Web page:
Smart Reads: Thanksgiving Edition


Smart Reads: Thanksgiving Edition


Today in culture: Kinky food, Thanksgiving-related food, and Napster.

Alison Bechdel posts the whole of “Rising Damp”, about her stay in London.

How to make invisible ink, as well as a history of spycraft: “Invisible ink involves any acid which will weaken the paper, causing it to darken and burn if heated. Benedict Arnold used it in his traitorous correspondence with the British, and the Americans used it just as often.”


“If Napster had only been about free access, control of legal distribution of music would then have returned the record labels. That’s not what happened. Instead, Pandora happened. happened. Spotify happened. ITunes happened. Amazon began selling songs in the hated MP3 format.” Clay Shirky on the history of free music.

Book dresses abound at the Strand.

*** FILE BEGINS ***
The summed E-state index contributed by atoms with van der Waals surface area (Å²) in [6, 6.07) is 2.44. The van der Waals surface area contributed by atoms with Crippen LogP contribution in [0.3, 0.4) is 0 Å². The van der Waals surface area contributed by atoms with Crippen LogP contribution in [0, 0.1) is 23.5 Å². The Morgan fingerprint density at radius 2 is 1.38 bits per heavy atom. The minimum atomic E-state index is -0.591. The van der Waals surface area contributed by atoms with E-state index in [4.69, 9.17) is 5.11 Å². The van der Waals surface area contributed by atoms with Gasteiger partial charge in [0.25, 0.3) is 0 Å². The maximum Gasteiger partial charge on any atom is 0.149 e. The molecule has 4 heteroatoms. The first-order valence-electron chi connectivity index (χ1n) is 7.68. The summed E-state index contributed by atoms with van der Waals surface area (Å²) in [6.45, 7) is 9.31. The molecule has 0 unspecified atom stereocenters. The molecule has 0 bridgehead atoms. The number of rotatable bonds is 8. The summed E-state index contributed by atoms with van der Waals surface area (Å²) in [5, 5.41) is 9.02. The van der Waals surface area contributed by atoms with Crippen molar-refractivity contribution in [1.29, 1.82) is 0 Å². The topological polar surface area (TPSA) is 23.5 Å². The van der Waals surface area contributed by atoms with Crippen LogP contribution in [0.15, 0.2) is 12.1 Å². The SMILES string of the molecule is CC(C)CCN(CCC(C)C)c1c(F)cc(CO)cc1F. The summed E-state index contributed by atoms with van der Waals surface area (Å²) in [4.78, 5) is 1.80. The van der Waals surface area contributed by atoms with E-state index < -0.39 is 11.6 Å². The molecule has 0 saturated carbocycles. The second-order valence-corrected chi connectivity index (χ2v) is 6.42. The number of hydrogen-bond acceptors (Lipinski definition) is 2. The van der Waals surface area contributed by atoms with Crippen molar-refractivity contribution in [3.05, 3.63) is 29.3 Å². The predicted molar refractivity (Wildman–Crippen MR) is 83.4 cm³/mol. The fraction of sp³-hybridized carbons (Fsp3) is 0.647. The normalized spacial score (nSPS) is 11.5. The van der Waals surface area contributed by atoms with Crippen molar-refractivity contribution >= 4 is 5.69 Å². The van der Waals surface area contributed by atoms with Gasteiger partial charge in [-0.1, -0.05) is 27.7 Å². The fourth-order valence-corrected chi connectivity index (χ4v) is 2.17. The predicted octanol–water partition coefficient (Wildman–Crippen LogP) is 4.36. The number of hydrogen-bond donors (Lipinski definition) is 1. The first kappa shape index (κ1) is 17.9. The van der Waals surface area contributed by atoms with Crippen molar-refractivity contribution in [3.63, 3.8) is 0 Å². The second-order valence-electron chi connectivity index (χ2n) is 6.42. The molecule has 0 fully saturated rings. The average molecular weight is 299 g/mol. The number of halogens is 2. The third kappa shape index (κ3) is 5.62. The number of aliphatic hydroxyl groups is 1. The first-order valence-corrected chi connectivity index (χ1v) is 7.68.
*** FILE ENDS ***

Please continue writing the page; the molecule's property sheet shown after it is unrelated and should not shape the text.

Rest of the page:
In anticipation of popovers: Roxane Gay writes of Thanksgiving food and fiction. “I thought about how even when we write fiction, we do reveal something about ourselves. I don’t know that I am ever more naked than in my stories.”

That’s right, it’s called a spoof-in-a-cookbook, and it’s breaking genre barriers as we speak.

“He is a walking citation; his clothes refer to much more than themselves. He tries to negotiate the age-old problem of individuality, not with concepts, but with material things.” Yet another article on Hipsterism.


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